South Africa remains plagued by AIDS despite massive government and NGO efforts on prevention and life-sustaining Anti-Retro-Viral programs. But the country has opened up another front to reduce new HIV infections: promoting circumcision. Emilie Iob reports for VOA News from a pioneering circumcision center in Orange Farm, Johannesburg.
Video

Video To Make A Living, Nairobi Street Vendors Face Legal Hurdles, Physical Violence

The Nairobi City Council has been accused of brutality in dealing with hawkers in the Central Business District - in order to stop them from illegally selling their wares on the streets. Lenny Ruvaga has more for VOA News from the Kenyan capital.
Video

Video For Obama, Ferguson Violence is a Personal Issue

Throughout the crisis in Ferguson, Missouri, President Barack Obama has urged calm, restraint and respect for the rule of law. But the events in Ferguson have prompted him to call — more openly than he has before — for profound changes to end the racism and distrust that he believes still exists between whites and blacks in the United States. VOA White House correspondent Luis Ramirez reports.
Video

Video Online Magazine Gets Kids Discussing Big Questions

Teen culture in America is often criticized for being superficial. But an online magazine has been encouraging some teenagers to explore deeper issues, and rewarding their efforts. VOA religion reporter Jerome Socolovsky went to this year’s Kidspirit awards ceremony in New York.
Video

Video US Community Kicks Off Thanksgiving With Parade

Thursday is Thanksgiving in the United States, a holiday whose roots go back to the country's earliest days as a British colony. One way Americans celebrate the occasion is with parades. Anush Avetisyan takes us to one such event on the day before Thanksgiving near Washington, where a community's diversity is on display. Joy Wagner narrates
Video

Video Aung San Suu Kyi: Myanmar Opposition to Keep Pushing for Constitutional Change

Myanmar opposition leader Aung San Suu Kyi says she and her supporters will continue pushing to amend a constitutional clause that bars her from running for president next year. VOA's Than Lwin Htun reports from the capital Naypyitaw in this report narrated by Colin Lovett.
Video

Video Mali Attempts to Shut Down Ebola Transmission Chain

Senegal and Nigeria were able to stop small Ebola outbreaks by closely monitoring those who had contact with the sick person and quickly isolating anyone with symptoms. Mali is now scrambling to do the same. VOA’s Anne Look reports from Mali on what the country is doing to shut down the chain of transmission.
Video

Video Ukraine Marks Anniversary of Deadly 1930s Famine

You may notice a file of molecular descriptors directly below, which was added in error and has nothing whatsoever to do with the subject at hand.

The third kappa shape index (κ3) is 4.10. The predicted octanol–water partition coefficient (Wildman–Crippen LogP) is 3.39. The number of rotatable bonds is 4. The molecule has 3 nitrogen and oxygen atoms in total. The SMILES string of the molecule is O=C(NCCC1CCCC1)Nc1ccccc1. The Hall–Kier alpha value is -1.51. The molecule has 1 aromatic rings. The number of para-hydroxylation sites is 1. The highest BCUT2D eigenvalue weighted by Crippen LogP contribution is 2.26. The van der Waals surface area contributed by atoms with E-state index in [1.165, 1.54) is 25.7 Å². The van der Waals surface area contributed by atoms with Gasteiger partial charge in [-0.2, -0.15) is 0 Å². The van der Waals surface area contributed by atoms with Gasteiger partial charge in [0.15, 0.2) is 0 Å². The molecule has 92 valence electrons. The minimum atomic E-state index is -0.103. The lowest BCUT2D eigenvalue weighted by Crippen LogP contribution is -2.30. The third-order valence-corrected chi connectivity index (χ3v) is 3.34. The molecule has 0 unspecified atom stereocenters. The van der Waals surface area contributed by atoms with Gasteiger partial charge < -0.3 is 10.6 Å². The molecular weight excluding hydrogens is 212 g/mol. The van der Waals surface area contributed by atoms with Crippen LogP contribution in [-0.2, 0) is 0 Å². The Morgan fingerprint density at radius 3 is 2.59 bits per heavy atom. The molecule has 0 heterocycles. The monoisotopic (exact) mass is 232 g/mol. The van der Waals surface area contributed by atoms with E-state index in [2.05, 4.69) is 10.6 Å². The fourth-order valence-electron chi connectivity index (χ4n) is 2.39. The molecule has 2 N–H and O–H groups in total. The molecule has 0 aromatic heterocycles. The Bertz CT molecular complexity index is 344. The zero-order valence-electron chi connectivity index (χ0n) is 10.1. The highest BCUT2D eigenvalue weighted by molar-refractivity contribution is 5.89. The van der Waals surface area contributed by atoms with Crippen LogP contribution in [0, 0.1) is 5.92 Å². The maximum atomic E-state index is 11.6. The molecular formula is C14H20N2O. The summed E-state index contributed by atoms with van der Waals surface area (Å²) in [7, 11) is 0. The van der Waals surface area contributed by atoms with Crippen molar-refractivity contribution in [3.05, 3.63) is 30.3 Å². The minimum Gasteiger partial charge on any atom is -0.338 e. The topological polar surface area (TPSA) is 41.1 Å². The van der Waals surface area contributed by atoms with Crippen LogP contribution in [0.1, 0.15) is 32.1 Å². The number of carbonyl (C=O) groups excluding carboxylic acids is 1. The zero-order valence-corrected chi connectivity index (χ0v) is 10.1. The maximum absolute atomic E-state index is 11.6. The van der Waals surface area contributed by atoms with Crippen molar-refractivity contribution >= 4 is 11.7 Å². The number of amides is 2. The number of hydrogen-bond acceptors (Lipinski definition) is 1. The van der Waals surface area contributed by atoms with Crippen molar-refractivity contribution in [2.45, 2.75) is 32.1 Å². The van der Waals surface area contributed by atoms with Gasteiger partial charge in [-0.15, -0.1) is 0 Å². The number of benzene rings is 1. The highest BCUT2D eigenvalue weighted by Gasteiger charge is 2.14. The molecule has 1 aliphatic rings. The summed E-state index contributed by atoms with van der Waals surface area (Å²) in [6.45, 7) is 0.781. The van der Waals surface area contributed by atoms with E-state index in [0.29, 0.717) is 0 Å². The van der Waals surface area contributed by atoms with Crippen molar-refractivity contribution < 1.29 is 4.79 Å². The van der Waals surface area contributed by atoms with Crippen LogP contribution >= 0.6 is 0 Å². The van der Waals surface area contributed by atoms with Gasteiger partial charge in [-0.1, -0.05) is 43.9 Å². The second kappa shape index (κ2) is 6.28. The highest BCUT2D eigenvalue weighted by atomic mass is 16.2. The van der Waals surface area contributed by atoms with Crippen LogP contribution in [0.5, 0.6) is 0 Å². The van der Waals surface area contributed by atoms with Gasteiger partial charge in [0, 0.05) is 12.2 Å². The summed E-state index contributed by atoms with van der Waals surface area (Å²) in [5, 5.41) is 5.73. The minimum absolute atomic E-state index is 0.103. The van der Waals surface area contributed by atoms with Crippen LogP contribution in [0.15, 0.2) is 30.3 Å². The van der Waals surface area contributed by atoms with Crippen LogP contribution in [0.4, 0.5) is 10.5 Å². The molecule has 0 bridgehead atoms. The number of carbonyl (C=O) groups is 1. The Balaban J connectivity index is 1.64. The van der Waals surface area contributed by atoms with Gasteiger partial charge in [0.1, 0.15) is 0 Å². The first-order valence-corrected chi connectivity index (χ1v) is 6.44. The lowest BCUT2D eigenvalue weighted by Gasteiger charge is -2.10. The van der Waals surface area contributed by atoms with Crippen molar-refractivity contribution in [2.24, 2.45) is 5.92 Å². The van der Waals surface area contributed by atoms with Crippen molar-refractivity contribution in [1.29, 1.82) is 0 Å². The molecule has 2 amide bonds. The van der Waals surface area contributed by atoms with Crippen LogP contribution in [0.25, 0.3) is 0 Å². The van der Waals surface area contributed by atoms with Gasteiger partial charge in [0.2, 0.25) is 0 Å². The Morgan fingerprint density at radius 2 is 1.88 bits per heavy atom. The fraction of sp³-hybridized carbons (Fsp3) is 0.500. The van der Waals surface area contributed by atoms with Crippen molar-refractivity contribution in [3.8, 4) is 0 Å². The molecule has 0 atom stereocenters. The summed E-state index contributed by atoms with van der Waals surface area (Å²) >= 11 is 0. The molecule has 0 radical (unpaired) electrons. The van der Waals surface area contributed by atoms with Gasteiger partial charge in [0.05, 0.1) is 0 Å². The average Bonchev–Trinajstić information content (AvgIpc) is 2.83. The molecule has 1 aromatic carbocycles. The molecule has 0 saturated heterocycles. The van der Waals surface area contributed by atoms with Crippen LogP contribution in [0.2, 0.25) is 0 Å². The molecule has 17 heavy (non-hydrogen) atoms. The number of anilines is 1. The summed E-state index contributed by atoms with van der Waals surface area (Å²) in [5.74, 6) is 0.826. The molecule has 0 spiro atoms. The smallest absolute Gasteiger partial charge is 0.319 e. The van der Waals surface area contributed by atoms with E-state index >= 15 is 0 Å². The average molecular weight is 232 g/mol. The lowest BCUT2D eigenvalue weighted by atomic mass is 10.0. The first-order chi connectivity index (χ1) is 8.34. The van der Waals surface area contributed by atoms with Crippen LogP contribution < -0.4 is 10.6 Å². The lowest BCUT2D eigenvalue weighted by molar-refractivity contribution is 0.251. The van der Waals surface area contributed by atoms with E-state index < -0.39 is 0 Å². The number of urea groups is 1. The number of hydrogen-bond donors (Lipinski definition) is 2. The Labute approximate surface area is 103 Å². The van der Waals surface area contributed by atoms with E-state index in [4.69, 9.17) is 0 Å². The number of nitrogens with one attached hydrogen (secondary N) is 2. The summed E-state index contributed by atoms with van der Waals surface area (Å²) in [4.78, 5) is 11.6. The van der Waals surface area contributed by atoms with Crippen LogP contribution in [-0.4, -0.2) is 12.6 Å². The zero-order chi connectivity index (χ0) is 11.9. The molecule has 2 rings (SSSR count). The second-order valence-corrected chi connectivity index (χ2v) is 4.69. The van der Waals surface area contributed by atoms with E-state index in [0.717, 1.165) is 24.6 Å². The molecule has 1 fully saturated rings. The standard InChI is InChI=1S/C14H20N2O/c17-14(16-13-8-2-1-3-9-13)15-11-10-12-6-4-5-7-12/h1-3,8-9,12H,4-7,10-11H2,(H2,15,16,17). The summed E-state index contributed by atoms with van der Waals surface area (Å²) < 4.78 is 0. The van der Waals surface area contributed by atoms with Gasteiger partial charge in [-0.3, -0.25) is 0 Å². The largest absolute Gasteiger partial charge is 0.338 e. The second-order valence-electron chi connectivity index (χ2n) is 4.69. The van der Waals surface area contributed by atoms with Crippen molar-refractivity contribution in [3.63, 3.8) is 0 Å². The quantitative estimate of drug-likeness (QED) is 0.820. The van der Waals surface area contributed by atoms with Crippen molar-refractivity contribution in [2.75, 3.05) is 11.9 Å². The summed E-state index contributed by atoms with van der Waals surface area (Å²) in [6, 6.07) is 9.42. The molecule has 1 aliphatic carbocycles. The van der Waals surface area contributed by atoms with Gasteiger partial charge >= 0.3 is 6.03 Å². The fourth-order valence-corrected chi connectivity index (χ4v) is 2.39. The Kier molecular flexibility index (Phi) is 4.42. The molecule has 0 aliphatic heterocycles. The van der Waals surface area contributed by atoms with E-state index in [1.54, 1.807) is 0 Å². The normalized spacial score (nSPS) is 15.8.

During a commemoration for millions who died of starvation in Ukraine in the early 1930s, President Petro Poroshenko lashed out at Soviet-era totalitarianism for causing the deaths and accused today’s Russian-backed rebels in the east of using similar tactics. VOA’s Daniel Shearf reports from Kyiv.
Video

Video Hong Kong Protests at a Crossroads

New public opinion polls in Hong Kong indicate declining support for pro-democracy demonstrations after weeks of street protests. VOA’s Bill Ide in Guangzhou and Pros Laput in Hong Kong spoke with protesters and observers about whether demonstrators have been too aggressive in pushing for change.
Video

Video US Immigration Relief Imminent for Mixed-Status Families

Tens of thousands of undocumented immigrants in the Washington, D.C., area may benefit from a controversial presidential order announced this week. It's not a path to citizenship, as some activists hoped. But it will allow more immigrants who arrived as children or who have citizen children, to avoid deportation and work legally. VOA's Victoria Macchi talks with one young man who benefited from an earlier presidential order, and whose parents may now benefit after years of living in fear.
Video

Video New Skateboard Defies Gravity

A futuristic dream only a couple of decades ago, the hoverboard – a skateboard that floats above the ground - has finally been made possible. While still not ready for mass production, it promises to become a cool mode of transport... at least over some surfaces. VOA’s George Putic reports.
Video

Video Falling Gas Prices Impact US Oil Extraction

With the price of oil now less than $80 a barrel, motorists throughout the United States are benefiting from gas prices below $3 a gallon. But as VOA’s Kane Farabaugh reports, the decreasing price of petroleum has a downside for the hydraulic fracturing industry in the United States.

All About America

AppleAndroid